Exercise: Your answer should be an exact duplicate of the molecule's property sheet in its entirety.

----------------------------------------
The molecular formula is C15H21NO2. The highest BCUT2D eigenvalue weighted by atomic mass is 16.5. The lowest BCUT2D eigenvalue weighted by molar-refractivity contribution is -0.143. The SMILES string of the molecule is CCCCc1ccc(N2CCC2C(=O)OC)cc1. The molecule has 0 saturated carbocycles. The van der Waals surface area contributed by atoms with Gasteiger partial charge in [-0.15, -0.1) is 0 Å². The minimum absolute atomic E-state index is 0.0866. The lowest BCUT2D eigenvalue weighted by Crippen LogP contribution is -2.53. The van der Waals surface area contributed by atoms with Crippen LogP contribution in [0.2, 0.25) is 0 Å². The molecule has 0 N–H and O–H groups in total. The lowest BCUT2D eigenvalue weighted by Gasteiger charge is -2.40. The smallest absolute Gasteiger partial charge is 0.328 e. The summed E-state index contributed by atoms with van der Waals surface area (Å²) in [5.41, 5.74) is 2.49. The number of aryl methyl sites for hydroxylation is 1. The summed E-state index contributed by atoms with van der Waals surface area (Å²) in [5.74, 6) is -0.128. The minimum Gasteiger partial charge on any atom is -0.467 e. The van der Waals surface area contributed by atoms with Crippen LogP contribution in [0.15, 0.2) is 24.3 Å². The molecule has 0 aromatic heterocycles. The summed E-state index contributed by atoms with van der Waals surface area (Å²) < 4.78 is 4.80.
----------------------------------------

The molecular formula is C15H21NO2. The highest BCUT2D eigenvalue weighted by atomic mass is 16.5. The lowest BCUT2D eigenvalue weighted by molar-refractivity contribution is -0.143. The SMILES string of the molecule is CCCCc1ccc(N2CCC2C(=O)OC)cc1. The molecule has 0 saturated carbocycles. The van der Waals surface area contributed by atoms with Gasteiger partial charge in [-0.15, -0.1) is 0 Å². The minimum absolute atomic E-state index is 0.0866. The lowest BCUT2D eigenvalue weighted by Crippen LogP contribution is -2.53. The van der Waals surface area contributed by atoms with Crippen LogP contribution in [0.2, 0.25) is 0 Å². The molecule has 0 N–H and O–H groups in total. The lowest BCUT2D eigenvalue weighted by Gasteiger charge is -2.40. The smallest absolute Gasteiger partial charge is 0.328 e. The summed E-state index contributed by atoms with van der Waals surface area (Å²) in [5.41, 5.74) is 2.49. The number of aryl methyl sites for hydroxylation is 1. The summed E-state index contributed by atoms with van der Waals surface area (Å²) in [5.74, 6) is -0.128. The minimum Gasteiger partial charge on any atom is -0.467 e. The van der Waals surface area contributed by atoms with Crippen LogP contribution in [0.15, 0.2) is 24.3 Å². The molecule has 0 aromatic heterocycles. The summed E-state index contributed by atoms with van der Waals surface area (Å²) < 4.78 is 4.80.